Thanks @Sub1Hour ... 8355 and Keyhole look like they have some of the same ideas, but neither of them is the method I am looking for.

In particular, the solution for the corners given in 8355 definitely does not strike me as intuitive, or as something a non-expert cuber could come up with over a weekend of fiddling with the cube. In the method I am talking about the buffer corner is left at the back right bottom position, with the unsolved corners on top; and a move like L D2 L' (rotate top to get correct corner in front left) L D2 L' is used to load the corner from the buffer into the top layer; repeat until the corners are all in the correct position; then use L D2 L' F' D2 F to twist a badly oriented corner; twist the top to put another badly twisted corner in the front left and repeat to restore the cube having twisted exactly two corners. I think these sorts of ideas (figure out how to put something in the buffer and get it back in a different position) can be figured out in a weekend ... but repeating sexy moves that don't seem to be accomplishing anything until the face is suddenly magically solved cannot...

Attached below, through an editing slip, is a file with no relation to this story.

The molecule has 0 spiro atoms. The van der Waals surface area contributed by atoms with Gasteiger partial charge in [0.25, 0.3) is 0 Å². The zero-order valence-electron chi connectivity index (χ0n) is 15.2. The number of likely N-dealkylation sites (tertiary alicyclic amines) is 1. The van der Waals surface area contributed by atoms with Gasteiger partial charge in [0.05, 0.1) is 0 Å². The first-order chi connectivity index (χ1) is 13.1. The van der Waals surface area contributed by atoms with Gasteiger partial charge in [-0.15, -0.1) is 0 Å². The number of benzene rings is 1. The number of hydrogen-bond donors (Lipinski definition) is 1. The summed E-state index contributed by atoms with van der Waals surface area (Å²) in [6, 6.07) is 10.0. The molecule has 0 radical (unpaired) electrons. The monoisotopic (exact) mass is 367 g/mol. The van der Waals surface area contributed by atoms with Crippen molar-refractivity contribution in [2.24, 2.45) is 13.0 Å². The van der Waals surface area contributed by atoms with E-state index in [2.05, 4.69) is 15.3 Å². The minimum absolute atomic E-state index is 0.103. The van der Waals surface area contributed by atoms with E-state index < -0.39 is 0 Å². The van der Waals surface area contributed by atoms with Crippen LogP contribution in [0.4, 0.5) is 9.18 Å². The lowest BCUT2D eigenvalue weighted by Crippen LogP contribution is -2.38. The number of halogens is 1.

Ah, I see. 8355 looked very similar to your description but I'm not sure what the method you are talking about is called. I hope that you do end up finding the method! FYI when you are talking about "loading the corner" that's actually a 3style-esc commutator, maybe that information could help you find the method!

Hello! I am new to this forum but I am looking for a list of algorithms and I cannot find it, in what little I search I found some interesting publications but it is not what I am looking for, maybe you can help me. I am looking for all the algorithms of 1LLSLL I think they are more than 10,000 algs and I saw very interesting methods that also use EO to reduce cases, but I want 10,000 alg without having to use EO, it is for a project hopefully they can help me